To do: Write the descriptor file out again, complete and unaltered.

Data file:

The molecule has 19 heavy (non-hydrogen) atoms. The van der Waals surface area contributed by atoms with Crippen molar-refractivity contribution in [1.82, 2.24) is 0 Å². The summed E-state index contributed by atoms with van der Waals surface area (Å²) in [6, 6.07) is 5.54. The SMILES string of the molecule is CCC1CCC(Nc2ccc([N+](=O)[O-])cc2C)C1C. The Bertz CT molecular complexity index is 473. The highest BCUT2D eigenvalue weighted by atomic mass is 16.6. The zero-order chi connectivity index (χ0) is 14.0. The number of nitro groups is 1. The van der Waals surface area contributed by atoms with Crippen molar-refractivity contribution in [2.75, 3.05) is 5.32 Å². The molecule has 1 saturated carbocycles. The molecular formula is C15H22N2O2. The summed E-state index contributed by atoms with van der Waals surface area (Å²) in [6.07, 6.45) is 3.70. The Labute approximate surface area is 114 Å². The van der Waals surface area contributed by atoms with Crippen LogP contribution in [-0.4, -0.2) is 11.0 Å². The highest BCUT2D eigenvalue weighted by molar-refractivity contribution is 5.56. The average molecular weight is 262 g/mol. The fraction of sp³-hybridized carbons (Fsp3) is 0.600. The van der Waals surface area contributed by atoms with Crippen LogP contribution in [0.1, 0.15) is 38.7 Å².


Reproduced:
The molecule has 19 heavy (non-hydrogen) atoms. The van der Waals surface area contributed by atoms with Crippen molar-refractivity contribution in [1.82, 2.24) is 0 Å². The summed E-state index contributed by atoms with van der Waals surface area (Å²) in [6, 6.07) is 5.54. The SMILES string of the molecule is CCC1CCC(Nc2ccc([N+](=O)[O-])cc2C)C1C. The Bertz CT molecular complexity index is 473. The highest BCUT2D eigenvalue weighted by atomic mass is 16.6. The zero-order chi connectivity index (χ0) is 14.0. The number of nitro groups is 1. The van der Waals surface area contributed by atoms with Crippen molar-refractivity contribution in [2.75, 3.05) is 5.32 Å². The molecule has 1 saturated carbocycles. The molecular formula is C15H22N2O2. The summed E-state index contributed by atoms with van der Waals surface area (Å²) in [6.07, 6.45) is 3.70. The Labute approximate surface area is 114 Å². The van der Waals surface area contributed by atoms with Crippen LogP contribution in [-0.4, -0.2) is 11.0 Å². The highest BCUT2D eigenvalue weighted by molar-refractivity contribution is 5.56. The average molecular weight is 262 g/mol. The fraction of sp³-hybridized carbons (Fsp3) is 0.600. The van der Waals surface area contributed by atoms with Crippen LogP contribution in [0.1, 0.15) is 38.7 Å².